How has the #MeToo movement affected victims’ perception of reporting sexual harassment in the workplace? a critical interpretive synthesis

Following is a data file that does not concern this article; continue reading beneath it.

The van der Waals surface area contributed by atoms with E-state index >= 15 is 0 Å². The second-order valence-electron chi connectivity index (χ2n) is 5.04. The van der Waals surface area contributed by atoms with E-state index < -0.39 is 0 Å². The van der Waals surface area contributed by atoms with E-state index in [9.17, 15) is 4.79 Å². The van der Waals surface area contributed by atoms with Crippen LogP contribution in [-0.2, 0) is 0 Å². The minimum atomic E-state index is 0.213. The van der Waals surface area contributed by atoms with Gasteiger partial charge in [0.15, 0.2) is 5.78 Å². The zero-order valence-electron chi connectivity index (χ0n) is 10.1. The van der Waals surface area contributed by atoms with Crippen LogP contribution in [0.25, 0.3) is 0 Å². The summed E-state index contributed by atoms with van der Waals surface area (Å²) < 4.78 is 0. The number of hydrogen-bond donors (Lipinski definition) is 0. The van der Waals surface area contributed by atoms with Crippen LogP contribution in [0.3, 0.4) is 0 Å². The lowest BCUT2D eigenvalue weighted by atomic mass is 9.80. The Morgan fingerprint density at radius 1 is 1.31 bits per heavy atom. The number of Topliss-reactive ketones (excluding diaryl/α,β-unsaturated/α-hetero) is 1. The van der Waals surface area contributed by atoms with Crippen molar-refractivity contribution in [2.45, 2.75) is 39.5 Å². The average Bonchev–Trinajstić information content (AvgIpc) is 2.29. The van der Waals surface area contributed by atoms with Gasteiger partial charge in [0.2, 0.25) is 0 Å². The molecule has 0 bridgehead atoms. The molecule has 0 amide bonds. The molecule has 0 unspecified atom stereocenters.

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Aim: The aim of this thesis is to explore facilitators and barriers of victims’ perception of reporting sexual harassment in the workplace and their perception of organizational complaint mechanisms. The thesis also aims to explore the relation between a victim’s perception of reporting and organizational complaint mechanisms, and the #MeToo movement. Methodology: This thesis applies the critical interpretive synthesis approach and attempts to interpret and arrange recurring concepts to develop theory, referred to in this thesis as a synthesizing argument, in order to both shed light on the sociohistorical processes and to generate new ways of understanding. Results: An analysis of the literature identified two main recurring concepts relevant for the compass question, organizational culture and the law. To demonstrate their importance, facilitators and barriers that control victims’ perception of reporting sexual harassment incidents as well as organizational complaint mechanisms within the two concepts were identified. Through mapping out these facilitators and barriers, a pattern started emerging that became the base of the synthesizing argument and the theoretical model. Synthesizing argument: The synthesizing argument states that although the #MeToo movement has highlighted the inadequacy and inefficiency of official reports as an organizational complaint mechanism, organizations have responded to the movement by pointing to their existing policies and complaint mechanisms. For while public opinionmay have changed, the #MeToo movement has not succeeded in influencing major policy change in the areas needed to challenge victims’ perception of reporting and organizational complaint mechanisms. To substantiate the synthesizing argument, this thesis will draw parallels between the theory emerging from the literature and several existing theories: The Advocacy Coalition Framework (Jenkins-Smith et al., 2018); Piven and Clowards theory on the impact of social movements (Piven & Cloward, 1979); and Weick’s theory on sensemaking(Weick, 1995).